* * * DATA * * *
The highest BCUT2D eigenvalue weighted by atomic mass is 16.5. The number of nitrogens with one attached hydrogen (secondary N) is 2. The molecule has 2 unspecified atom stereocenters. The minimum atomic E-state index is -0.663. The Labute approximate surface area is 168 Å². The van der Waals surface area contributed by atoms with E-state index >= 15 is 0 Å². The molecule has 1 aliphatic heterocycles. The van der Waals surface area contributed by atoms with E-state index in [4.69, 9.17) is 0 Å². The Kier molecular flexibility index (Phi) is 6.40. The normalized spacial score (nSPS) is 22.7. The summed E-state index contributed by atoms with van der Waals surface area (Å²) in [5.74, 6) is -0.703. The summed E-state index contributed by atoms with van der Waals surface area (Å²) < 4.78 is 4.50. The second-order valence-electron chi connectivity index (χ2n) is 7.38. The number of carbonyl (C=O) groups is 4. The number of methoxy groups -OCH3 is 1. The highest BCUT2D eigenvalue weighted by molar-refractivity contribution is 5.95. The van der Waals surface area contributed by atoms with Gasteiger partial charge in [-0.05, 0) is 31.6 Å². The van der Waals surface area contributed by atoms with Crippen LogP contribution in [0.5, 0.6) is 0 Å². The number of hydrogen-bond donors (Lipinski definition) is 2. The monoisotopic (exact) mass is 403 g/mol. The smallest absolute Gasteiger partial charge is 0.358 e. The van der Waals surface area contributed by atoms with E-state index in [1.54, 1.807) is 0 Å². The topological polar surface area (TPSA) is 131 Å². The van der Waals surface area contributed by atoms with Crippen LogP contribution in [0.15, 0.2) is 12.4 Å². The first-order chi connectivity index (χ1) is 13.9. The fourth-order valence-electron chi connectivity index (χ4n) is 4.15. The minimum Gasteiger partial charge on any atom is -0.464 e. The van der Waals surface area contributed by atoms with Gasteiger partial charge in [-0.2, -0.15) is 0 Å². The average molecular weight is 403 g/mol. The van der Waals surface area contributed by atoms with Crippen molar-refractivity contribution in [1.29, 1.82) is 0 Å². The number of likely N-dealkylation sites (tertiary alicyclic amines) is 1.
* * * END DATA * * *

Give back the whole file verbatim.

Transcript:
The highest BCUT2D eigenvalue weighted by atomic mass is 16.5. The number of nitrogens with one attached hydrogen (secondary N) is 2. The molecule has 2 unspecified atom stereocenters. The minimum atomic E-state index is -0.663. The Labute approximate surface area is 168 Å². The van der Waals surface area contributed by atoms with E-state index >= 15 is 0 Å². The molecule has 1 aliphatic heterocycles. The van der Waals surface area contributed by atoms with E-state index in [4.69, 9.17) is 0 Å². The Kier molecular flexibility index (Phi) is 6.40. The normalized spacial score (nSPS) is 22.7. The summed E-state index contributed by atoms with van der Waals surface area (Å²) in [5.74, 6) is -0.703. The summed E-state index contributed by atoms with van der Waals surface area (Å²) < 4.78 is 4.50. The second-order valence-electron chi connectivity index (χ2n) is 7.38. The number of carbonyl (C=O) groups is 4. The number of methoxy groups -OCH3 is 1. The highest BCUT2D eigenvalue weighted by molar-refractivity contribution is 5.95. The van der Waals surface area contributed by atoms with Gasteiger partial charge in [-0.05, 0) is 31.6 Å². The van der Waals surface area contributed by atoms with Crippen LogP contribution in [0.5, 0.6) is 0 Å². The number of hydrogen-bond donors (Lipinski definition) is 2. The monoisotopic (exact) mass is 403 g/mol. The smallest absolute Gasteiger partial charge is 0.358 e. The van der Waals surface area contributed by atoms with E-state index in [1.54, 1.807) is 0 Å². The topological polar surface area (TPSA) is 131 Å². The van der Waals surface area contributed by atoms with Crippen LogP contribution in [0.15, 0.2) is 12.4 Å². The first-order chi connectivity index (χ1) is 13.9. The fourth-order valence-electron chi connectivity index (χ4n) is 4.15. The minimum Gasteiger partial charge on any atom is -0.464 e. The van der Waals surface area contributed by atoms with Gasteiger partial charge in [-0.2, -0.15) is 0 Å². The average molecular weight is 403 g/mol. The van der Waals surface area contributed by atoms with Crippen molar-refractivity contribution in [1.29, 1.82) is 0 Å². The number of likely N-dealkylation sites (tertiary alicyclic amines) is 1.